Standing in a lorry park in the Port of Dover, Tim Dixon contemplates the prospect of Britain leaving the EU with much unease.
As general manager of Motis Freight Services Agency’s Dover operations, and under a mandate from the UK Border Force, Mr Dixon processes applications for customs clearance from lorry drivers taking freight into continental Europe.
At present, he and his 30-strong staff are almost completely focused on customs paperwork relating to hundreds of lorries that each day take goods to or from non-EU countries such as Switzerland, Turkey and Ukraine.
But after Britain leaves the EU, Motis could be landed with the mammoth task of checking details of goods on thousands of lorries that currently travel to or from the bloc’s member states each day without supplying any customs documentation.
“From the 500 or so [lorries going to non-EU countries] that we process now, we could suddenly be doing up to 10,000 a day,” says Mr Dixon, a stocky 51-year-old who has lived in Dover all his life. “I don’t know how we — or Dover itself — could cope with an increase on that scale.”
It is unclear when and how any new customs regime will apply to Dover and other UK ports after Brexit, which is scheduled to take effect in March 2019. Although Britain plans to leave the EU single market and customs union, a new trade relationship with the bloc must be negotiated and this might only come into force after a transitional period.
But as they contemplate the uncertainty ahead, customs experts are agreed on one point: a disorderly Brexit — in which the UK leaves the EU with no deal in March 2019 — would spell disaster. “Catastrophic is the word I would use,” says Mr Dixon. “It puts the shivers up you. It would devastate the local community.”
James Hookham, deputy chief executive of Britain’s Freight Transport Association, says his members fear a no deal scenario would mean “disorganisation and chaos”.
Even if Britain ends up with a benign and orderly Brexit, Dover’s role as the principal artery for trade to and from continental Europe means that a small increase in customs paperwork risks clogging up the port.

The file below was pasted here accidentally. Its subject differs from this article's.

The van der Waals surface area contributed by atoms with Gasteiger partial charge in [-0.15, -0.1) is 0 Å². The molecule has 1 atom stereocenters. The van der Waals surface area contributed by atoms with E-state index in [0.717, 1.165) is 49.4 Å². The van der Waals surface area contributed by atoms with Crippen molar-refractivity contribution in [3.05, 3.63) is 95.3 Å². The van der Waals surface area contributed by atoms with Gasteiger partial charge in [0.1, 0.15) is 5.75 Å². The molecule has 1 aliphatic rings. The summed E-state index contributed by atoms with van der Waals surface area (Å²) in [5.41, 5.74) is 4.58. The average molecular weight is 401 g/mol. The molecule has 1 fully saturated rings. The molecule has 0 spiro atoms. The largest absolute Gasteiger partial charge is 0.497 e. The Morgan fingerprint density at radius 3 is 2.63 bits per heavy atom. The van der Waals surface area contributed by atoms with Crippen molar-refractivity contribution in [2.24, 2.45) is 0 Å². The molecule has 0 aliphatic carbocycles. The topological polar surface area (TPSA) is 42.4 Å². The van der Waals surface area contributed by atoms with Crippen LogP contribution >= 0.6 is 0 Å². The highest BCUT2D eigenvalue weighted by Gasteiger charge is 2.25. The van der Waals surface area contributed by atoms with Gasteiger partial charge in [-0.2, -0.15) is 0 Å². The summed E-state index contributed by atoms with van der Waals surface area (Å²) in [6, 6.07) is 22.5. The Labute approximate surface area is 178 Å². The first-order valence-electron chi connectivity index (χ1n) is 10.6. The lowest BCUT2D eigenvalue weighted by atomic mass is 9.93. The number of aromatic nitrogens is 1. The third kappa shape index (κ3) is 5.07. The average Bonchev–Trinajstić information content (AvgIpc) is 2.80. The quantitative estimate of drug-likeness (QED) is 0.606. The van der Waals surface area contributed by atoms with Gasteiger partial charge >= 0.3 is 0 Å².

The approach to Dover ferry terminal. There is little or no space to expand its port facilities © Getty
Well over half of the 4.5m heavy goods vehicles that travel through British ports every year pass through Dover, and those lorries travelling to destinations within the EU single market and customs union board ferries in under two minutes.
“If you add an average of two minutes to customs processing, you get a 17-mile queue [from Dover] almost back to Ashford,” says Mr Hookham. “Another four minutes takes the queue back to Maidstone, six minutes back to the M25, eight minutes and you are up to the Dartford crossing and Essex.”
Joe Owen, of the Institute for Government, a think-tank, adds: “Dover is set up for what you might call ‘zero friction’ and the introduction of EU customs checks could prove a real headache.”
Dover’s challenges are compounded by the fact that there is little or no space in which to expand its port facilities so as to handle more stationary lorries if they are caught up in increased customs bureaucracy after Brexit.
“There is no room to expand anywhere here,” says Mr Dixon, as he walks through Motis’ lorry park with 300 spaces. “You have the white cliffs on one side, the sea on the other and the town is already occupying the space in the middle.”
Charlie Elphicke, Conservative MP for Dover, has recognised the huge challenges posed by Brexit by publishing an action plan to avoid gridlock at the port.
He proposes a lorry park accommodating 3,600 HGVs that would be built near the M20 in Kent to reduce congestion around Dover, and new technology at the port to speed processing of customs documentation.
A mural painted by the artist Banksy in Dover earlier this year © Getty
“With proper planning we cannot only be ready on day one, we can make Brexit a real success,” says Mr Elphicke.
However, some business groups and trade experts say any transition period after Brexit will need to last between three and five years if the UK authorities are to put in place the infrastructure to cope with the anticipated increase in customs paperwork.
Theresa May, prime minister, used a keynote Brexit speech in Florence last month to propose a transition of about two years, but this remains a subject of intense debate inside her cabinet. Philip Hammond, chancellor, has spoken of a transition lasting up to three years.
“A transition period should be at least three years,” says Anastassia Beliakova, head of trade policy at the British Chambers of Commerce.
“This is important not just for businesses to prepare, but also for new IT systems to be put in place, for [HM Revenue & Customs] to hire and train new staff, for new infrastructure to be built.”
Mark Corby, chair of the UK Trade Facilitation Expert Panel, which is sponsored by Department for Business, adds: “It will be very tight indeed to get in place the customs systems we need by March 2021, even on the most benign scenario.
“You need three to five years, taking the transition up to 2025, to put in place the untried, streamlined systems ultimately envisaged.”